The scientific study of the Earth's structure, composition and processes of formation and evolution is called Geology. Of particular interest to Geologists are rocks - where they came from, how they were formed, etc.
The three main types of rock are:
When small pieces of material are carried along by flowing water and/or the wind, they can become deposited at points where the flow slows down. For example at the entry point into a lake from a river or at the crest of a sand dune. Over time the deposited material accumulates in layers (sediments). The upper layers gradually compact the lower layers and the water is squeezed out in a process called compaction. The squeezed out water contains dissolved minerals and acts as a glue binding the small pieces of rock together. Over millions of years the sedimentary rocks are formed.
Sedimentary rocks have layers and contain grains of material. Fossils may be found where plants and animals have become trapped as the layers settle.
Two common examples of sedimentary rocks are:
- Limestone (which is formed from sediments laid down in warm and shallow waters. The deposits include muds, sands and the skeletons of organisms including corals and molluscs. Limestones come in many colours from dark reds, dark browns and dark greys through to the purest white. Most often they are creamy in colour and any fossils present are surrounded by grains of sand.)
- Shale (which is formed from muds and clays. Shales are often grey in colour. They are crumbly because the layers are weakly bonded together and so fall apart easily.)
The formation of igneous rock can take place in two places: Either deep inside the Earth where the temperatures are high enough for the rock to remain liquid (This liquid rock is called magma), Or at the surface of the Earth where the magma emerges from volcanoes as lava. When the magma cools down it becomes solid and depending on a number of factors including the speed of cooling it will take different forms and have different visible characteristics.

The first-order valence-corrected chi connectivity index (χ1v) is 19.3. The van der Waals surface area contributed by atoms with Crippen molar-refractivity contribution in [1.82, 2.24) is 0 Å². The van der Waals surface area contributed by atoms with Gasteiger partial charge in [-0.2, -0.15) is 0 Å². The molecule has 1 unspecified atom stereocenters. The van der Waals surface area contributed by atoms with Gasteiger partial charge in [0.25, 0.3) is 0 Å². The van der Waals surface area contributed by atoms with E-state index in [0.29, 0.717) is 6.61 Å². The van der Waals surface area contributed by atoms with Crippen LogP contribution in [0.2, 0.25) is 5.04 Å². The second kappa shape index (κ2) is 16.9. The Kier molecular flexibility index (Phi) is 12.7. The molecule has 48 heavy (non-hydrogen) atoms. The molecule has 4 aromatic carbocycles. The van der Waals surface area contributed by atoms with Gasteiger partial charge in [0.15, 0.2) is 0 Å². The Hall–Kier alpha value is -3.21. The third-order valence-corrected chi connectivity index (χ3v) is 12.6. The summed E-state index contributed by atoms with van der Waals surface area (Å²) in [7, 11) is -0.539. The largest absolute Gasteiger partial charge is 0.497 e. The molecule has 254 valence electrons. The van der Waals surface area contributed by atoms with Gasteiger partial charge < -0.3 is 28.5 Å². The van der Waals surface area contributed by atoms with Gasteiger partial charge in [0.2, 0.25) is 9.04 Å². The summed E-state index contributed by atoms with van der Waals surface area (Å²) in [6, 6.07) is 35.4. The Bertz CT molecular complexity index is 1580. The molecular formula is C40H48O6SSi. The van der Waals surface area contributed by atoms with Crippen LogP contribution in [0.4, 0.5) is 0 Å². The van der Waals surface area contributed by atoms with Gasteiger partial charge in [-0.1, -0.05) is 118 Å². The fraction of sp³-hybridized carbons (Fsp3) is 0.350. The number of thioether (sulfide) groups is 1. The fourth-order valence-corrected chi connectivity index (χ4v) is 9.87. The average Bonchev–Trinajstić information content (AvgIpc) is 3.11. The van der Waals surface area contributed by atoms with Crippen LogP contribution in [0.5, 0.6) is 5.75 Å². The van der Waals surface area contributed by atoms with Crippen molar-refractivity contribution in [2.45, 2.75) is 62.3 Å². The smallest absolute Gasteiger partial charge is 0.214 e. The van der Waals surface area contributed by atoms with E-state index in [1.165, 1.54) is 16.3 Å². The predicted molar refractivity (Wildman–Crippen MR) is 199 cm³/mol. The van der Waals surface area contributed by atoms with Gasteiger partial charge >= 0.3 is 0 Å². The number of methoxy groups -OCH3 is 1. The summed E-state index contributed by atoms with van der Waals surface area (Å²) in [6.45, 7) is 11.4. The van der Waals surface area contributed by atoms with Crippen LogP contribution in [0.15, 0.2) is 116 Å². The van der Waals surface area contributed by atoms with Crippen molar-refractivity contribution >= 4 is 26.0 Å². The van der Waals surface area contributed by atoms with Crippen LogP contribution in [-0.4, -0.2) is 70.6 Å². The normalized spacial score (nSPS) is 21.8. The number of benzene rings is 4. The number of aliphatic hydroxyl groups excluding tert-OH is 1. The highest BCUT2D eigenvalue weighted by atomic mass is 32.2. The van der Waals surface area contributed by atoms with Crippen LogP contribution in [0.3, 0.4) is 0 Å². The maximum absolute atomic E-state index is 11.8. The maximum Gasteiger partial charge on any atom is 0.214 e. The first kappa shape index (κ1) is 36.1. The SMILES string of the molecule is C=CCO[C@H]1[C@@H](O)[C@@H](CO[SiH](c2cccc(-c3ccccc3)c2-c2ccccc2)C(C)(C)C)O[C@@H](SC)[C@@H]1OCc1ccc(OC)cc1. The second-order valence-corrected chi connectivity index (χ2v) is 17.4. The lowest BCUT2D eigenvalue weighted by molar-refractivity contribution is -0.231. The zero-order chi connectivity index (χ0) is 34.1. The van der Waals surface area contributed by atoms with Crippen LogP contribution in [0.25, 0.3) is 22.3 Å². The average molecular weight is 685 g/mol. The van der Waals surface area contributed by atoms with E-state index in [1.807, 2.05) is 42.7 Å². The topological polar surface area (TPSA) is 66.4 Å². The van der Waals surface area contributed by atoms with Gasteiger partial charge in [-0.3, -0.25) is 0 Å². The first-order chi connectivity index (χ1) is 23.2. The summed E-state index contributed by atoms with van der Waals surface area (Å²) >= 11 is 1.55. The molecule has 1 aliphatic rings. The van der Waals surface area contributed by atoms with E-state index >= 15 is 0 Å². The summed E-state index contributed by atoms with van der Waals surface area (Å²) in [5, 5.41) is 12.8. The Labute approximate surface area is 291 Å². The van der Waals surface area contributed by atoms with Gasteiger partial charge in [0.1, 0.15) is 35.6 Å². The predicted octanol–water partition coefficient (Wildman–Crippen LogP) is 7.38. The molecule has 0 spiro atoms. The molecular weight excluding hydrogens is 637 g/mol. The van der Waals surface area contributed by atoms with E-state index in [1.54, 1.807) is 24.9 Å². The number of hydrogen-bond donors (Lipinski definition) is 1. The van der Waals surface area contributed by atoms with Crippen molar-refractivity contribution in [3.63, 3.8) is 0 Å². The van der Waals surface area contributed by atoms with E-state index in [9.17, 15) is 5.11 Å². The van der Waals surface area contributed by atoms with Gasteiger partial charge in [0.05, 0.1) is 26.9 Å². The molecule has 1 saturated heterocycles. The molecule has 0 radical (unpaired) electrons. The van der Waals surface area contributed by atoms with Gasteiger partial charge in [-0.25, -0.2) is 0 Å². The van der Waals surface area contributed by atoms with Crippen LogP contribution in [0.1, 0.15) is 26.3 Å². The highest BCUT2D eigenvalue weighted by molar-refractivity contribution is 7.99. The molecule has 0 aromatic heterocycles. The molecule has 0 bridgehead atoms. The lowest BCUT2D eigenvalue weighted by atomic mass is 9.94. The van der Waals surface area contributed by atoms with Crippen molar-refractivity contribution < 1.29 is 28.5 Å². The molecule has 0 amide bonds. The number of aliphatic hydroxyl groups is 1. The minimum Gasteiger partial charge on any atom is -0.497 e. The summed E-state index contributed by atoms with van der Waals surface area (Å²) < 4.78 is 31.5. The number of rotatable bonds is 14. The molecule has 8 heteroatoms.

Igneous rocks have crystals of different sizes but never contain fossils.
Two common examples of igneous rocks are:
- Granite (which forms underground and has larger crystals as it has cooled slowly. Granite crystals are generally lighter in colour and can include grey-coloured quartz, pink or white feldspars, and black smaller crystals of biotite and other minerals rich in silicates)
- Basalt (which forms during volanic eruptions and has smaller crysals as it cooled quickly in the air. Basalts are dark in colour, sometimes with smaller pieces of lighter coloured materials. It is possible that these lighter coloured materials filled ancient gas bubbles that are now preserved in the rock.)
A metamorphic rock is created when an existing rock (igneous or sedimentary) is chemically changed by extreme heat or extreme pressure. It does not simply melt but rather the minerals within it are altered. If the metamorphic rock is formed from a sedimentary rock, any fossils present will not persist as they will be destroyed.
Two common examples of metamorphic rocks are:
- Marble (which is formed from limestone and has a sugary texture. The marble can be of a single colour or have "veins" of a variety of colours)
- Slate (which is formed from shale. Slate can be split into thin hard sheets making it particularly suitable as roof tiles)
Earthcaches have no physical cache to find but there are the following tasks to perform in order that you can log your find
1) Describe the stone that the War Memorial column is made from - consider texture, colour, size of crystals or grains
2) Which of the rock types Sedimentary, Igneous or Metamorphic is the column made from?
3) What is the name of the rock the column is made from?
4) Where are the names of the fallen recorded? (Information is on the main monument not the two separate stones which are new)
5) Optional, take a photo of yourself and/or your GPS in the general area of the War Memorial (but without revealing any of the answers)
Please email or message me your answers via the Message Centre. You are free to log your find once you have contacted me. You don't have to wait for a reply.
The series is dedicated to those who fought for their country. "We will remember them!”
If anyone would like to place a War Memorial Cache of your own then please do so. We would ask if you do so please contact Just-us-Two through their profile page or firstname.lastname@example.org
so they can keep track of the numbers
*****PLEASE NOTE IMPORTANT *****
****PHYSICAL CACHES ARE NOT ALLOWED TO BE PLACED ON THE ACTUAL MEMORIAL OR WITHIN THE BOUNDARY OF SUCH MEMORIALS. AT ALL TIMES TREAT LOCATIONS OF MEMORIALS WITH RESPECT. ****